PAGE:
Some people with disability gain access to a disability advocate to assist with the process, but not all. While advocates certainly help, advocates are not lawyers, and may not be sufficiently qualified to counterbalance the presence of staff, internal and external lawyers that the NDIA may bring to a conference.

How many decisions may be the result of this power imbalance?

Up to 91.4 per cent of the decisions taken in the 2018/19 period may not be entirely fair. 

The AAT has presented figures for their cases for 2017/18 and 2018/19:

Comparison of outcomes table

But here’s another way of looking at those numbers. 

In every case where a decision is the result of a person with disability sitting across the table from the agency with heavy hitters, there is potential for undue influence. Even in those cases where the decision has been varied by consent there is potential for undue disadvantage to the person with disability – while they are presumably better off because of the decision, we don’t know what more favourable decision they might have got from a tribunal hearing.

Revised outcomes table

Only 2.4 per cent of cases are actually heard by a tribunal member. Half are affirmed, half are not. While, 91.5 per cent of cases are not heard, and may be producing unfair results because of the approach. 

The AAT has clear objectives.  The Administrative Appeals Act says: 

“In carrying out its functions, the tribunal must pursue the objective of providing a mechanism of review that:

  • is accessible;
  • is fair, just, economical, informal and quick; 
  • is proportionate to the importance and complexity of the matter; and
  • promotes public trust and confidence in the decision‑making of the tribunal.”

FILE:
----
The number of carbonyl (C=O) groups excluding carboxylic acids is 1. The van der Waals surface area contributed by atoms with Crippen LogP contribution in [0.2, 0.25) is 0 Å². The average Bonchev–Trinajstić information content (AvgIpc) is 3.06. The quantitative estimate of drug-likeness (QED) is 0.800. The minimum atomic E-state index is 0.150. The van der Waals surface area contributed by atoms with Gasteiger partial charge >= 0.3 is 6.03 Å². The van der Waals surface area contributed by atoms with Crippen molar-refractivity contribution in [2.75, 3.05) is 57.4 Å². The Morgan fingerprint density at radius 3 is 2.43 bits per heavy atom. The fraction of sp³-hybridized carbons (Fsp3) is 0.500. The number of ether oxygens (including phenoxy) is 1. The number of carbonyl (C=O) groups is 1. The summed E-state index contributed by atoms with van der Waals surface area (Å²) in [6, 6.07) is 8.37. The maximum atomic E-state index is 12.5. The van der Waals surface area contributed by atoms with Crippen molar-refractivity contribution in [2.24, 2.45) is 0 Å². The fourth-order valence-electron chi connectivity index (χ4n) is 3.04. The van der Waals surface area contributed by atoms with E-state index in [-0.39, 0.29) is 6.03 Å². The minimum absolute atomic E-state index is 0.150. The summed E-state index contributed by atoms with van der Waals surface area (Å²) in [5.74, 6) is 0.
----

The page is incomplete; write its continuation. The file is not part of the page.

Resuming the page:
It is not clear that the NDIS appeals process is at all fair or just when over 90 per cent of the cases may be subject to undue influence by the NDIA – the very body whose actions are being questioned in the AAT.

 

About the author: Geoff Southwell is CEO of Victorian disability advocacy agency Leadership Plus. He has many years of executive experience in information technology, operations, consulting and governance with small business, government and international enterprises as well as board experience in not-for-profit organisations. He has been treasurer and chair of Express Media, treasurer of Leadership Plus and the Mental Health Legal Centre, and he is on the board of the Disability Advocacy Network Australia and the Disability Worker Registration Board of Victoria. 


Geoff Southwell  |  @ProBonoNews

Geoff Southwell is CEO of Leadership Plus.


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One Comment

  • Avatar Shirley Humphris says:

    The latest trick is to coerce to the participant to close the longstanding internal review to “enable a Scheduled Review because it’s quicker and we can do it all there”. The hapless participant has now lost their right to take the earlier decision to AAT. The internal review stays open and cannot be closed without permission, and the unscheduled review can still go ahead.